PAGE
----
This southern-hemisphere recipe may need its seasons and quantities adjusted for northern hemisphere tastes.


  • A piece of land on a stream bank around about the upstream edge of saltwater intrusion from the sea
  • Soil in the Cinderella zone for water retention – not to dry, not too wet, not to hot, not too cold
  • Grasses 10-60cm tall to keep the soil surface moist, with an admixture of flaxes, sedges and rushes
  • Flood-proof ground mesh (no plastic, please)
  • 50:50 mix of soil and fine grit (up to 7mm)
  • Coarse gravel (40mm)
  • Rocks for toe support
  • Exotic grass seed mix
  • Bollards to keep pedestrians out or electric fencing to keep stock out


  1. Over the summer, grade the bank to a slope of between 1:6 and 1:10, going from 0.2 metres above to 0.5m below Mean High Water Springs (MHWS).
  2. Lay mesh over graded bank, anchoring it into a 300mm gravel-filled trench below the MHWS level water zone.
  3. Support the toe below the trench with the rocks.
  4. Cover mesh with soil/grit mix and add grass seeds on top.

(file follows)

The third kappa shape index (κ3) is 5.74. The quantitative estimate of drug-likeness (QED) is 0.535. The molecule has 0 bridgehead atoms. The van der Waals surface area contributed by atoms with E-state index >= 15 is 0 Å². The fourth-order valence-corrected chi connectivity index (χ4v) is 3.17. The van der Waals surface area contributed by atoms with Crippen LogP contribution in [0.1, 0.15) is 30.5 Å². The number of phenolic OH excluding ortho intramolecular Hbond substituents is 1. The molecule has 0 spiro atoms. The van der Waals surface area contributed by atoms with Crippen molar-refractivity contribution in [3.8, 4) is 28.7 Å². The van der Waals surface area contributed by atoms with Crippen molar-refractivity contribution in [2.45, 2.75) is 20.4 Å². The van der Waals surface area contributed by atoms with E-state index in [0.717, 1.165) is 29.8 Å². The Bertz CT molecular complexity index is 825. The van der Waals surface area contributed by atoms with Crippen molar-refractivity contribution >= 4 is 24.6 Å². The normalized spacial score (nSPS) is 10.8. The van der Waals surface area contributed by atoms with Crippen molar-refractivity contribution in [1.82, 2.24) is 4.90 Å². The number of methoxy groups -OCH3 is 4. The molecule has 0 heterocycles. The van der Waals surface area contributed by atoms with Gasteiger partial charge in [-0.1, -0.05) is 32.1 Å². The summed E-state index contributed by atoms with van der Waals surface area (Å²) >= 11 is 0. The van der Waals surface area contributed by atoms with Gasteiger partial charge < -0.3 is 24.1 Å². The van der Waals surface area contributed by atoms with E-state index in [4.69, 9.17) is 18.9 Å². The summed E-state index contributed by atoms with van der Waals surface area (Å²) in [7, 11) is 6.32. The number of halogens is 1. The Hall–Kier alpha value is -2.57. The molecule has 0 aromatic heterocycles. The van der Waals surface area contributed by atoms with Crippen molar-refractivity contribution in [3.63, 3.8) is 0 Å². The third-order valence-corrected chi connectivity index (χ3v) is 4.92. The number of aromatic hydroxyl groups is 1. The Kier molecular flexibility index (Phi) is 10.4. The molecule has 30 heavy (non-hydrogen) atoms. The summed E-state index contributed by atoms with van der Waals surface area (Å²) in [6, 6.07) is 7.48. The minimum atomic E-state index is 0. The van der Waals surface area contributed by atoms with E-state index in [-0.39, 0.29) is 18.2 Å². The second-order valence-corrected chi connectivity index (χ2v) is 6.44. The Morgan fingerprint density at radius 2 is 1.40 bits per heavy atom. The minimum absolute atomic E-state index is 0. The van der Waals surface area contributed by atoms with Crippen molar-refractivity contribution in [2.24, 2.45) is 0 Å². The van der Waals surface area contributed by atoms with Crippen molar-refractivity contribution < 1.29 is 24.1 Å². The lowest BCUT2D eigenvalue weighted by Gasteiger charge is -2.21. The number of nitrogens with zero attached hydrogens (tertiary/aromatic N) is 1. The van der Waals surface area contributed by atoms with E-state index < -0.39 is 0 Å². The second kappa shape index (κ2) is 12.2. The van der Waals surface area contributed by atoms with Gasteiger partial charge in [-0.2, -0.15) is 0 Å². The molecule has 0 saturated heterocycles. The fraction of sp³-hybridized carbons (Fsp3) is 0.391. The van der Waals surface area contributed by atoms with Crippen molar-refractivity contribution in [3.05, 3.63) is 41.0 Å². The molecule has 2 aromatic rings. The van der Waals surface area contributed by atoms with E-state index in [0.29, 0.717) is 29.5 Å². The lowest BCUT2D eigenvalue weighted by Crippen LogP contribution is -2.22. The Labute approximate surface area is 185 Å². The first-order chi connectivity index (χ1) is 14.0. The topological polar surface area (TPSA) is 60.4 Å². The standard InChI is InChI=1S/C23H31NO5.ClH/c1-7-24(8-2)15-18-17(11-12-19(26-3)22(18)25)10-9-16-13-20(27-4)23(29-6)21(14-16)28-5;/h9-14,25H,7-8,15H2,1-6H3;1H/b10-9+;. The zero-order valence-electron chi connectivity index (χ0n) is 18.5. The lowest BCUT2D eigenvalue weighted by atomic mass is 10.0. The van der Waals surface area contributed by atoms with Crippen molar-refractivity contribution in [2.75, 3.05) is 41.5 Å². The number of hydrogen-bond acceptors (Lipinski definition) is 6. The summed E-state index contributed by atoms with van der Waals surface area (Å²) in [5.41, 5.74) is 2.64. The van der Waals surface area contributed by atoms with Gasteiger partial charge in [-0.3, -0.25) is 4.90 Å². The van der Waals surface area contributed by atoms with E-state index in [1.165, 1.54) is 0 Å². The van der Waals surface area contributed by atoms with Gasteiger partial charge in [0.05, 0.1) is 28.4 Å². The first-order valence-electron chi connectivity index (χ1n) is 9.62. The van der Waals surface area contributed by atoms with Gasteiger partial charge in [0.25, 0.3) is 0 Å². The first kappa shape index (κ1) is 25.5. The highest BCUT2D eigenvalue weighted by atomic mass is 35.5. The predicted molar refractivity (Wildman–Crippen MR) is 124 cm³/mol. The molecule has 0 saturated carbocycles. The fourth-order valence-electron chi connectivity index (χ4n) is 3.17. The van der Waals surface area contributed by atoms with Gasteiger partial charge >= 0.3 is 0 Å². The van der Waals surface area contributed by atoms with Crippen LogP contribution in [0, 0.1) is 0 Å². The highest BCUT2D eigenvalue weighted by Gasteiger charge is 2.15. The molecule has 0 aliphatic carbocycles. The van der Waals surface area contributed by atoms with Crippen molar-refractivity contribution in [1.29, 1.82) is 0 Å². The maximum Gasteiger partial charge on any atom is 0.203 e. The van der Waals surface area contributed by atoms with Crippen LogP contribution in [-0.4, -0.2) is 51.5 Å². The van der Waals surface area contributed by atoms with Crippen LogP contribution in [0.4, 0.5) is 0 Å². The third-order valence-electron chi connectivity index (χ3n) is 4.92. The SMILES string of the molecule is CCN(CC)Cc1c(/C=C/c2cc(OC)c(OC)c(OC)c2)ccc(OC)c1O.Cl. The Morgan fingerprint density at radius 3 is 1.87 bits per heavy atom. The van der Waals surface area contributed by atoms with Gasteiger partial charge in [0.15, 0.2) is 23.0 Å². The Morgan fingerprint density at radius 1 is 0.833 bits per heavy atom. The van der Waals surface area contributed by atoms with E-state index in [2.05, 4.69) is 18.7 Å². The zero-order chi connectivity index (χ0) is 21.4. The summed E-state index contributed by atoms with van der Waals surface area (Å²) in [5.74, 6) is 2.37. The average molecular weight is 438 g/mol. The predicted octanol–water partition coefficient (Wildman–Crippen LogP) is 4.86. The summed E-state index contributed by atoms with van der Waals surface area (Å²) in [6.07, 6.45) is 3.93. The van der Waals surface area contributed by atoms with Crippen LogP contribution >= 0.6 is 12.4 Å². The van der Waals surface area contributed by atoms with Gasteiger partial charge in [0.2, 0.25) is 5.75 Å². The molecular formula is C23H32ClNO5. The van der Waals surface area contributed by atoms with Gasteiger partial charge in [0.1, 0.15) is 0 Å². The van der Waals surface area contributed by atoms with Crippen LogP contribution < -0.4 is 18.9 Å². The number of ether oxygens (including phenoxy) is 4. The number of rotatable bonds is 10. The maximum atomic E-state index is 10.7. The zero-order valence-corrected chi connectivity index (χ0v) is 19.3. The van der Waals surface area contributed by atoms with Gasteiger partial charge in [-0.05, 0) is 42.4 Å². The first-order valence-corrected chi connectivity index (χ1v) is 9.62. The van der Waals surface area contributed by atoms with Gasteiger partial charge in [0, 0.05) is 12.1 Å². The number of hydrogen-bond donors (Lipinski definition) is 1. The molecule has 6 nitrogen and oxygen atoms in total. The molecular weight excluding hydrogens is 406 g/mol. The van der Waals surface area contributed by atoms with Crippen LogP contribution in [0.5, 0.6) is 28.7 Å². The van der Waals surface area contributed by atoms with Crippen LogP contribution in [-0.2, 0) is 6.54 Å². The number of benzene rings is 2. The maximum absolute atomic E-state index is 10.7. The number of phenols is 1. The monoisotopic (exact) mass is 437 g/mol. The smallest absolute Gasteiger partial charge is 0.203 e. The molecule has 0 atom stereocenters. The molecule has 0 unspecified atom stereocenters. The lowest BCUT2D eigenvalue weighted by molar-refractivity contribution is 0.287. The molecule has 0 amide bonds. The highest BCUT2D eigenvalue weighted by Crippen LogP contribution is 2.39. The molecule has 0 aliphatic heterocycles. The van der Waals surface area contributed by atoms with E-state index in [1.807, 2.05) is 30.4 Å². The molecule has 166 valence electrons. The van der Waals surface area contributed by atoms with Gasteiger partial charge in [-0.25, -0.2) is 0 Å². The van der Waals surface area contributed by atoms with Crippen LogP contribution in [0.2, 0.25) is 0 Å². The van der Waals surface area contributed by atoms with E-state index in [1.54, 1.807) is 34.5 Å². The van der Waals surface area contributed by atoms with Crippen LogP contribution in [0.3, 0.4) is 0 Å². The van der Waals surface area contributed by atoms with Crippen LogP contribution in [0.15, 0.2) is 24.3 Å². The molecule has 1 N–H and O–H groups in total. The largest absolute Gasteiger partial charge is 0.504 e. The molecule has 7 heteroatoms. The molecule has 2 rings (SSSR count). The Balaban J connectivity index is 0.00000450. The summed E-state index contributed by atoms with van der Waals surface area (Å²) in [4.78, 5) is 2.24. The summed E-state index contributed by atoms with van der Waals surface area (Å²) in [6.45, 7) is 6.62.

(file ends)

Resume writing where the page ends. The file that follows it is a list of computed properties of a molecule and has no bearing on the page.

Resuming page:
5. Place bollards or electric fencing to keep the ingredients free from grazing animals and human foot traffic, as these will make the recipe fail.
  6. Let stand for some months, until autumn, so the grass is well-established.
  7. If you’ve got your ingredients right, at the first full moon tide in autumn, your recipe should attract the adult whitebait species wanting to spawn, and they will lay their eggs in the grass.
  8. Let stand undisturbed for a few weeks until the next very high full moon tide, and your whitebait eggs will hatch and the tiny fish will be swept out to sea.
  9. The following spring, the still juvenile fish will come back to the stream of their birth. You can stand back and admire the run – or be ready to catch the whitebait and make some fritters – here’s the recipe.

Click here to download the whole article describing this process!


Photo credit

Mark Taylor (1996) Native Freshwater Fish: How native fish spawn on land.  Water and Atmosphere 4 (3) 1996. Niwa (National Institute of Water and Atmospheric Research). You can sign up to get a free copy of this magazine at